Limited work authorizations let utilities get a head start on needed site work like excavation before receiving a full construction and operating license.
Without an LWA, Progress cannot begin that preliminary work until it receives the full COL, which it anticipates getting in 2011 or 2012. That change of plan accounts for the company’s revised, slower schedule for getting the units up and running.
An NRC spokesman said the agency recently told Progress that “the Levy County site had complex geological characteristics and that staff would need more time to evaluate those characteristics.”
He said NRC told Progress it needed an amended LWA application with more information about the site, but that Progress declined to submit one, deciding that given the longer time it would take to get an LWA, it would aim for a COL instead….
And Progress Chairman President and Chief Executive Officer Bill Johnson cast a positive light on the project’s delay, suggesting it would allow time for several pieces to fall together in support of the new reactors.
“This shift in schedule provides time for the economy to recover, which should allow for financing in a more stable market,” Johnson said.
And “having the license in hand and clearer federal climate change policy will ultimately decrease the risk to our customers and shareholders,” he said.
I’ll cast an even more positive light on the project delay. Maybe it will give Florida regulators or utility executives time to figure out that other options would be superior.
The only thing that would decrease risk is not pursuing this nuclear power plant until all of the lower-cost efficiency and renewable options were exhausted — as a June 2008 report by Moody’s Investor Services Global Credit Research, “New Nuclear Generating Capacity: Potential Credit Implications for U.S. Investor Owned Utilities” (PR here), warned
The cost and complexity of building a new nuclear power plant could weaken the credit metrics of an electric utility and potentially pressure its credit ratings several years into the project, according to a new report from Moody’s Investors Service”¦.
Moody’s suggests that a utility that builds a new nuclear power plant may experience an approximately 25% to 30% deterioration in cash-flow-related credit metrics.
And this would likely result in a sharp downgrading of the utility’s credit rating.
The application by Florida Power & Light (FPL) for a large nuclear plant came in at a stunning $12 to $18 billion, and the utility concedes that new reactors present “unique risks and uncertainties,” with “every six-month delay adding as much as $500 million in interest costs.”
The report Climate Progress published earlier this year, Business Risks and Costs of New Nuclear Power by power-plant cost expert Craig Severance, also has an extended discussion of the business risks to utilities and hence investors. I asked for a comment on the news from Severance, who is a practicing CPA, co-author of The Economics of Nuclear and Coal Power (Praeger 1976), and former Assistant to the Chairman and to Commerce Counsel, Iowa State Commerce Commission. He replied:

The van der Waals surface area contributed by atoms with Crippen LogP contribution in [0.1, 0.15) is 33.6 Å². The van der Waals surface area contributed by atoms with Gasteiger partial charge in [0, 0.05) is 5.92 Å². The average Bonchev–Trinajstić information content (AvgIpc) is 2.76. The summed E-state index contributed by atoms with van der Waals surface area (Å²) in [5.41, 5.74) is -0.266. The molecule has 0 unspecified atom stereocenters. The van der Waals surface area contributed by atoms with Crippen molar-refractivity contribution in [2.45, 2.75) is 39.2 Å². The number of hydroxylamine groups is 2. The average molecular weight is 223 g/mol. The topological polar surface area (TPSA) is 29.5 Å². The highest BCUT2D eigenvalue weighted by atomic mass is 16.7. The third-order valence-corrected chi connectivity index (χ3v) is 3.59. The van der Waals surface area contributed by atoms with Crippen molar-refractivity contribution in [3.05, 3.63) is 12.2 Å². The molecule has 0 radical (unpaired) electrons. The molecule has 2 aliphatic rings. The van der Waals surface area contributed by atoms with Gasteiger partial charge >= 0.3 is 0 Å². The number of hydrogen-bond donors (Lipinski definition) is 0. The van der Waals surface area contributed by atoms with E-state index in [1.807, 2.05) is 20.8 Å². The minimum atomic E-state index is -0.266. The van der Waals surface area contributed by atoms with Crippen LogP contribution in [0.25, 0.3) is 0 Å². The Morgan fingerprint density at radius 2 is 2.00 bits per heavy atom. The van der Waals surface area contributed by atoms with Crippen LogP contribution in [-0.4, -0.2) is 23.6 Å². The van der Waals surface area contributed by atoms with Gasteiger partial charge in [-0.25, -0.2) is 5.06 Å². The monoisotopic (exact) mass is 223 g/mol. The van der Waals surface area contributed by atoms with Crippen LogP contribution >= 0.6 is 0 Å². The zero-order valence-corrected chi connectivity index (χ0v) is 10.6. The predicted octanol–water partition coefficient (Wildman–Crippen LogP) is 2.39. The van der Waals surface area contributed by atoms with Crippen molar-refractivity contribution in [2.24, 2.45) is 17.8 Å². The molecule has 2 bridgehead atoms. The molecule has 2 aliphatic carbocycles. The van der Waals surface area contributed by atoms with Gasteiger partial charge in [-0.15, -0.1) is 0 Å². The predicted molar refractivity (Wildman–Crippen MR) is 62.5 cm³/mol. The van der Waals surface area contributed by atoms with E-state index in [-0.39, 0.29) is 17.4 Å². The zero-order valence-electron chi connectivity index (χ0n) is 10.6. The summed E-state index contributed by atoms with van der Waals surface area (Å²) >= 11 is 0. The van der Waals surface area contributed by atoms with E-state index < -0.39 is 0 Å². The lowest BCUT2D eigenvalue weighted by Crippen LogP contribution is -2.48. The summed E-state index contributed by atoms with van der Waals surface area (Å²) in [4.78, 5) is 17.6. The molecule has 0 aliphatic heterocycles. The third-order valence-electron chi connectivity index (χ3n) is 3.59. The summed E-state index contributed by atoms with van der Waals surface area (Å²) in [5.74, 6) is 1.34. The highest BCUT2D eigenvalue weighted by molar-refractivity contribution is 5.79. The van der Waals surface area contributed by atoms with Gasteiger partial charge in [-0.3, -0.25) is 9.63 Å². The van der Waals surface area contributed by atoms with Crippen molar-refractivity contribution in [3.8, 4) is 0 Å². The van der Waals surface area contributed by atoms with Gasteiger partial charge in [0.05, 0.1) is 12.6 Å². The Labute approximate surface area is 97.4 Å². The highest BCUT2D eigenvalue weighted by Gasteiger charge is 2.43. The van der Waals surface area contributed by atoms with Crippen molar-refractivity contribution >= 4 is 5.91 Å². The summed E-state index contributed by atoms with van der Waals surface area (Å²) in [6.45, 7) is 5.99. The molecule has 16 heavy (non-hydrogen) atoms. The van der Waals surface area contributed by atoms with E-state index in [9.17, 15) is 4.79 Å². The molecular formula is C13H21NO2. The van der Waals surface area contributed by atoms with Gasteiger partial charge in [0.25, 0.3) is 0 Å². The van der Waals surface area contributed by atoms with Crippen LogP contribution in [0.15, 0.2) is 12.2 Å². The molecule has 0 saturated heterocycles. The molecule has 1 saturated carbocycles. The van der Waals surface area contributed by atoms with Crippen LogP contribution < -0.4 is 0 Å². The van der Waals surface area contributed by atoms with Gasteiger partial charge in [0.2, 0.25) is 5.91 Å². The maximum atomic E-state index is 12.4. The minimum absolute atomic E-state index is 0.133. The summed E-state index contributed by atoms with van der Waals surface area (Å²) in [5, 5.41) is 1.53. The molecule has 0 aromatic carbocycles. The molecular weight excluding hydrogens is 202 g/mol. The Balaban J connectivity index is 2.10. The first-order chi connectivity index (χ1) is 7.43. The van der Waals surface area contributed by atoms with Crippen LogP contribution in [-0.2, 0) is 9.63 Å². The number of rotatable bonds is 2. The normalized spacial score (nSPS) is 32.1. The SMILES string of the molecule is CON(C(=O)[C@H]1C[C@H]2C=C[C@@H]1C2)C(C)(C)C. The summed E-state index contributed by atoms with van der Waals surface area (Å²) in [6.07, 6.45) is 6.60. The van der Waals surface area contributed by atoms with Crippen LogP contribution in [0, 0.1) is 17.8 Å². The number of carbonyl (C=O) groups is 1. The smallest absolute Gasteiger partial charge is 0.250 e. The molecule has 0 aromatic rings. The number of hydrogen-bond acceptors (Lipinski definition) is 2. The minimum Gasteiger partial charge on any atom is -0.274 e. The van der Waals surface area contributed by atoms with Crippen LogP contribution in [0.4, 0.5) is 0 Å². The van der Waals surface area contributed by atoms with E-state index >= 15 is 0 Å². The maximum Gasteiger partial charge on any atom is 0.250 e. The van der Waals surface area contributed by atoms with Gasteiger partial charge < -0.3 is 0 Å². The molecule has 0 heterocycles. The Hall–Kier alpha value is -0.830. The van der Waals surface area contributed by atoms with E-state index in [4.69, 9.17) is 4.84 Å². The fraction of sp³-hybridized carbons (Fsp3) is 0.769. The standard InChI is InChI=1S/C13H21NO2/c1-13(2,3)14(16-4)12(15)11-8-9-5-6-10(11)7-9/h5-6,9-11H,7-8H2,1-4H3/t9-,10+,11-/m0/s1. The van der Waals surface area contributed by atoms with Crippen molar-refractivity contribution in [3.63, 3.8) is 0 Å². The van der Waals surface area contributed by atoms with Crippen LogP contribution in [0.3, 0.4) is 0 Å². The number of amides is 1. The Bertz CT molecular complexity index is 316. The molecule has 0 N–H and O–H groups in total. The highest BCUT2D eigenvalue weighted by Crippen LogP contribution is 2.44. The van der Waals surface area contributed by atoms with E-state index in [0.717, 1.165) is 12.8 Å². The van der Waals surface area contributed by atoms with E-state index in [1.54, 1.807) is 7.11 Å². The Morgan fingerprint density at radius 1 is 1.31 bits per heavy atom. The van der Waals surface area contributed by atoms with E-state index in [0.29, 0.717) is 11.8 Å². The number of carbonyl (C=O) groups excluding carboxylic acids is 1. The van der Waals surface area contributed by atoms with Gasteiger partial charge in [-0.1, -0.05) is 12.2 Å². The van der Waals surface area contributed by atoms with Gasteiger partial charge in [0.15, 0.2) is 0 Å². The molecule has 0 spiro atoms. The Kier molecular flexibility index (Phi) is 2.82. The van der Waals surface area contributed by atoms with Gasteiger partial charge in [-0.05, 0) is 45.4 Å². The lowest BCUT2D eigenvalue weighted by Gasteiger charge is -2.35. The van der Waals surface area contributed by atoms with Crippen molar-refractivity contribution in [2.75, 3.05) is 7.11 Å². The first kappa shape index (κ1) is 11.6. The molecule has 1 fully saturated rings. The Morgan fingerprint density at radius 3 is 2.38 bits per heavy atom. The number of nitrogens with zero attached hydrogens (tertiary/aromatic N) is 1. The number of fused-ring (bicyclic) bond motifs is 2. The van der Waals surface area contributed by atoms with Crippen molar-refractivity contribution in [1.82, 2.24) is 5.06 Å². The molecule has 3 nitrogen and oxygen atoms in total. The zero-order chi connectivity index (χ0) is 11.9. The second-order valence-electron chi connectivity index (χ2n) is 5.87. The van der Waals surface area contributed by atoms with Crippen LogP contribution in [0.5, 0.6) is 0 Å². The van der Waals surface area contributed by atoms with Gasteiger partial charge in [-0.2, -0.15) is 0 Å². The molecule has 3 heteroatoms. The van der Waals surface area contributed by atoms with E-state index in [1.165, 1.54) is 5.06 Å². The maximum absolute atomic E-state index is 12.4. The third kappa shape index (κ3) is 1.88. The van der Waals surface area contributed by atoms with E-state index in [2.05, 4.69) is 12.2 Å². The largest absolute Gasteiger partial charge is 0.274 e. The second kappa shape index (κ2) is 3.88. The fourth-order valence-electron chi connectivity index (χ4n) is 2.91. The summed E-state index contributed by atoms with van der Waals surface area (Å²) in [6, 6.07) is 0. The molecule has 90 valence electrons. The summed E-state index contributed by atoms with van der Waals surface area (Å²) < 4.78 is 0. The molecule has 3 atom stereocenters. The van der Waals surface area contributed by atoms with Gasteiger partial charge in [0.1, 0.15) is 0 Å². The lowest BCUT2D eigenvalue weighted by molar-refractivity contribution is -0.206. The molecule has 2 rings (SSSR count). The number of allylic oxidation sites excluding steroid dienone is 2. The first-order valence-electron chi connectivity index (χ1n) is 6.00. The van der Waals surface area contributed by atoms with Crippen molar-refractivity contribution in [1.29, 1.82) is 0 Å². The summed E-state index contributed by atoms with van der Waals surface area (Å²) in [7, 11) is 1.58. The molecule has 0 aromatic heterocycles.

Progress Energy’s announcement that it is delaying these two nuclear reactors by at least 20 months is not entirely unexpected given the difficulties in obtaining financing for such a megaproject. The delay of 20 months, noted as “giving the economy time to recover”, will also likely push the project into a time period when annual cost escalations for power plant construction projects will again be robust. It is highly likely this delay and the accelerated cost escalations will push the total project costs well over the company’s initial projections. If the project was not already considered too expensive, wait for the other shoe to drop when these forces affect its costs.
A project that was already expected to take 10 years to complete is now moving into a 12-year horizon. If this is an example of how quickly nuclear power can help alleviate global warming, its not a good one.
Progress Energy is also deferring early cost recovery from ratepayers even though it seems from their announcement these costs were quite significant. These early cost recovery laws were enacted to shift the substantial economic risks of such projects from stockholders to ratepayers. I’d love to know what their shareholders think now about carrying that load on equity stakeholders for such an extended period.
With apologies to Burt Bacharach and Hal David and Elvis Costello and Austin Power:
What do you get when you buy a nuke?
You get a lot of delays and rate increases.
And you catch the flu if the utility sneezes.
I’ll never buy a nuke again.
I’ll never buy a nuke again.
- Nukes, Part 1.5: Nuclear Bomb
- The Self-Limiting Future of Nuclear Power, Part 1
- How much of a subsidy is the Price-Anderson Nuclear Industry Indemnity Act?
- Obama knows nukes, Planet Gore knows nothing
- Power plants costs double since 2000 “” Efficiency anyone?
- Nuclear storage at Yucca jumps 38% “” to $96B
- Nuclear Pork “” Enough is Enough